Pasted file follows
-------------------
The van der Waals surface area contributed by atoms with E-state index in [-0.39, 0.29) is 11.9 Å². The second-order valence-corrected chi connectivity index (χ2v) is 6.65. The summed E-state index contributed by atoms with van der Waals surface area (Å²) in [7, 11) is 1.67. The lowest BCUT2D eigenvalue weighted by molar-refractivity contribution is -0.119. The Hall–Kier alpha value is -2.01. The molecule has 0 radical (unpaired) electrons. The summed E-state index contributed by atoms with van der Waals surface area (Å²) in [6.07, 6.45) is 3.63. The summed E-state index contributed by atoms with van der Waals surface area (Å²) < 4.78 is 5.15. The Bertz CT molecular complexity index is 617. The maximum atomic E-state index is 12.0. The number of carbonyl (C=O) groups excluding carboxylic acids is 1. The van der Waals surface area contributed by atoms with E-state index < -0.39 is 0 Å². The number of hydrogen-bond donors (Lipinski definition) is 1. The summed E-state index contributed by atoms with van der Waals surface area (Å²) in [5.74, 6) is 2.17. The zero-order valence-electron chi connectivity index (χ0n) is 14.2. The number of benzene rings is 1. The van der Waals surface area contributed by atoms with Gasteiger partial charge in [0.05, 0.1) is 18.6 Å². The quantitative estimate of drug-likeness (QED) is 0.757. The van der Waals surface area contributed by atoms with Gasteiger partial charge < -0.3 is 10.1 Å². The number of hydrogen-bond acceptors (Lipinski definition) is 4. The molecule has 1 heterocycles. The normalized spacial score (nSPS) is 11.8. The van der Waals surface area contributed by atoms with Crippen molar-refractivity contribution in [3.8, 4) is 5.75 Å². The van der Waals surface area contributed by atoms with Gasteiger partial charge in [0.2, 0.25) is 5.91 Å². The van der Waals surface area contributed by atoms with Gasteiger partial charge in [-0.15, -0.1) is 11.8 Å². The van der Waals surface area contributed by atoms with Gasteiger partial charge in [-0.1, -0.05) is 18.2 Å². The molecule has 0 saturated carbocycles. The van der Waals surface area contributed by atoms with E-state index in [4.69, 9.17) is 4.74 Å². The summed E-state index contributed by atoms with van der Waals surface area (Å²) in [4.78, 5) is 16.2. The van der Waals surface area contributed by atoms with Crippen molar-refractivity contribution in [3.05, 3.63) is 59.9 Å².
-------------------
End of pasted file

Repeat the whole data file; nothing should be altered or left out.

The van der Waals surface area contributed by atoms with E-state index in [-0.39, 0.29) is 11.9 Å². The second-order valence-corrected chi connectivity index (χ2v) is 6.65. The summed E-state index contributed by atoms with van der Waals surface area (Å²) in [7, 11) is 1.67. The lowest BCUT2D eigenvalue weighted by molar-refractivity contribution is -0.119. The Hall–Kier alpha value is -2.01. The molecule has 0 radical (unpaired) electrons. The summed E-state index contributed by atoms with van der Waals surface area (Å²) in [6.07, 6.45) is 3.63. The summed E-state index contributed by atoms with van der Waals surface area (Å²) < 4.78 is 5.15. The Bertz CT molecular complexity index is 617. The maximum atomic E-state index is 12.0. The number of carbonyl (C=O) groups excluding carboxylic acids is 1. The van der Waals surface area contributed by atoms with E-state index < -0.39 is 0 Å². The number of hydrogen-bond donors (Lipinski definition) is 1. The summed E-state index contributed by atoms with van der Waals surface area (Å²) in [5.74, 6) is 2.17. The zero-order valence-electron chi connectivity index (χ0n) is 14.2. The number of benzene rings is 1. The van der Waals surface area contributed by atoms with Gasteiger partial charge in [0.05, 0.1) is 18.6 Å². The quantitative estimate of drug-likeness (QED) is 0.757. The van der Waals surface area contributed by atoms with Gasteiger partial charge < -0.3 is 10.1 Å². The number of hydrogen-bond acceptors (Lipinski definition) is 4. The molecule has 1 heterocycles. The normalized spacial score (nSPS) is 11.8. The van der Waals surface area contributed by atoms with Crippen molar-refractivity contribution in [3.8, 4) is 5.75 Å². The van der Waals surface area contributed by atoms with Gasteiger partial charge in [0.2, 0.25) is 5.91 Å². The van der Waals surface area contributed by atoms with Gasteiger partial charge in [-0.15, -0.1) is 11.8 Å². The van der Waals surface area contributed by atoms with Gasteiger partial charge in [-0.1, -0.05) is 18.2 Å². The molecule has 0 saturated carbocycles. The van der Waals surface area contributed by atoms with E-state index in [4.69, 9.17) is 4.74 Å². The summed E-state index contributed by atoms with van der Waals surface area (Å²) in [4.78, 5) is 16.2. The van der Waals surface area contributed by atoms with Crippen molar-refractivity contribution in [3.05, 3.63) is 59.9 Å².